Give me the hunger to be a part of the feeding
And the healing of this world.
Nourish me with your Grace,
So I may work with joy to serve your children.
Open my eyes and my heart
To recognize those in poverty
And increase my awareness
Of the structures and systems
That need to be changed
So we may all break bread together.
In your name we pray for the end of hunger.

  • Prayer for the End of Hunger, Jesuit Resource Education for Justice

May God bless you.

Invitation

There are two actions when responding to an invitation. We can either accept it or reject it. I realize that some people may say that there is also the “maybe” or “tentative” response. At the end, however, you either go or don’t go where you are invited.

In today’s Gospel (Luke 7:36, 8:3), Jesus accepts an invitation by a Pharisee to dine at his house. Doing so led a sinful woman to find him. Through their encounter we witness the power of repentance and forgiveness. The woman is so sorrowful that her tears wash Jesus’ feet.  Her pain becomes an invitation for our Lord to come into her life. Jesus accepts this invitation too and, thus, forgives her sins.

Another option we have when we receive an invitation is to reject it. In the Gospel of Mark, the encounter between Jesus and the rich man (Mark 10:17-31) illustrates this point. When Jesus invites the man to follow him, he rejects the invite. The man was too attached to his possessions to accept the invitation.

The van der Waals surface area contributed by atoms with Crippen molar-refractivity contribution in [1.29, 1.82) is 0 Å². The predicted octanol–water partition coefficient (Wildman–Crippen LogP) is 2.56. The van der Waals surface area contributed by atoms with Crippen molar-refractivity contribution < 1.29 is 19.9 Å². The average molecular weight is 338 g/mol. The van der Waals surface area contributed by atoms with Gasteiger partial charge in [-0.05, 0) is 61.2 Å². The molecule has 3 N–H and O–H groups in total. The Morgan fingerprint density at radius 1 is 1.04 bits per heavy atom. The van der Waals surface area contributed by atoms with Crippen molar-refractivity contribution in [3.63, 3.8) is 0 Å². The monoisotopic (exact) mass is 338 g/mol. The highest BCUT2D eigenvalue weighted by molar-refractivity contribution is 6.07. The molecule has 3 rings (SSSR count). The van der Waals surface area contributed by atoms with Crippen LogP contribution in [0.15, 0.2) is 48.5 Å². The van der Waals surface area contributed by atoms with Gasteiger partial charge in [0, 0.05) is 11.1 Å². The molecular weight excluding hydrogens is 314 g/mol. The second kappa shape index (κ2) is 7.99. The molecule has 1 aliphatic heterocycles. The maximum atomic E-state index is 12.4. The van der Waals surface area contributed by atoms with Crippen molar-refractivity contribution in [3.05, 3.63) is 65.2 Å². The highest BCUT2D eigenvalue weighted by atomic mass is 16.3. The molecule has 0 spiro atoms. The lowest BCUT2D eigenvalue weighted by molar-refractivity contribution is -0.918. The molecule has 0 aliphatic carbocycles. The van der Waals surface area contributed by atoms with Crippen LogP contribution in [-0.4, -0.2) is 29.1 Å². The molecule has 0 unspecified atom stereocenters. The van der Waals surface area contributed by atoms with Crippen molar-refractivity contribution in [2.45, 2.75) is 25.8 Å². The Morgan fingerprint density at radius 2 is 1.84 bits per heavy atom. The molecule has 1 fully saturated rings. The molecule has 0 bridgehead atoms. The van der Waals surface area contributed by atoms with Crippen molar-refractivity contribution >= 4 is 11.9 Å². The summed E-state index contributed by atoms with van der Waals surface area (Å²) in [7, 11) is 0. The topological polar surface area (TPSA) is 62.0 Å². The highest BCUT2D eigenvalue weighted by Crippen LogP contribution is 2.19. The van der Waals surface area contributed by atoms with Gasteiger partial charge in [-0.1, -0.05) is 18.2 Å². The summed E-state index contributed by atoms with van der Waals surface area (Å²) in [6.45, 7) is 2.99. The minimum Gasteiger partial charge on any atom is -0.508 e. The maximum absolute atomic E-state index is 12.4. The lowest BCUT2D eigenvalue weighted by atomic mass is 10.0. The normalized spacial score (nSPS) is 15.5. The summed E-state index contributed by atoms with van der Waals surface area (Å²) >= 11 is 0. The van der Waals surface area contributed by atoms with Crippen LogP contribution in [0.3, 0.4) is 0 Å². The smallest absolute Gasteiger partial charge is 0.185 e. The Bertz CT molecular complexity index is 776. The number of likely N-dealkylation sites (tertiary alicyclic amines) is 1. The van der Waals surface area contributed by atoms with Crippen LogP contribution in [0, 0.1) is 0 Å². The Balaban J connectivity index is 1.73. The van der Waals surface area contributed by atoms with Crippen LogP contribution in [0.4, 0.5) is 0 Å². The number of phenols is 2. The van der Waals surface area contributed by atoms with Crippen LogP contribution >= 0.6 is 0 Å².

In our daily lives, we are constantly sending, accepting or rejecting invitations.  It is a way of controlling who becomes part of us. Who are you inviting, accepting or rejecting? What is your motivation in either case? Is God invited or rejected into your house? Are sinners welcome into or avoided in your life?

To know the answers to these questions, we must be intentional in our prayer. Our salvation depends on it because through our decisions sometimes we are like the Pharisee, the sinful woman, the rich man, and Christ. Which one are you?

Second Sunday of Advent

Readings:

Isaiah 40:1-5, 9-11
Psalm 85:9-14
2 Peter 3:8-14
Mark 1:1-8

“In the wilderness prepare the way of the LORD” (Isaiah 40:3).

Our hearts are the wilderness God wants to prepare for his return. To fulfill his desire for us, we must not just make a path for him, we must build a highway; one that can receive his glorious salvation. We must level the mountains and hills blocking the radiance of his light.  We must smooth the rough edges, which like the crown of thorns placed on Christ, are our cause of pain and suffering (cf. Isaiah 40:1-4).  Only “[T]hen the glory of the LORD shall be revealed” (Isaiah 40:5).

God wants to grant us salvation; he wants to show us his mercy. This is why he sent his son so we could experience a living example of kindness and truth, justice and peace. These four conditions are necessary means to prepare for the Lord’s coming (cf. Psalm 85:11-15).

We cannot assume that we can put off our preparedness for tomorrow; like a thief, God’s arrival is unknown (cf. 2 Peter 3:10). Therefore, it is important that while we wait, we do what we can “to be found without spot or blemish before him” (2 Peter 3:14).

God, however, expects more from us that just to be prepared. God wants us to evangelize others, just as John the Baptist did, to prepare them to receive him (cf. Mark 1:2-3). We cannot hoard God’s message of salvation. He meant for us to share it the same way he shared his son with us.

– God, I give my heart to you this day; may you will it to please you.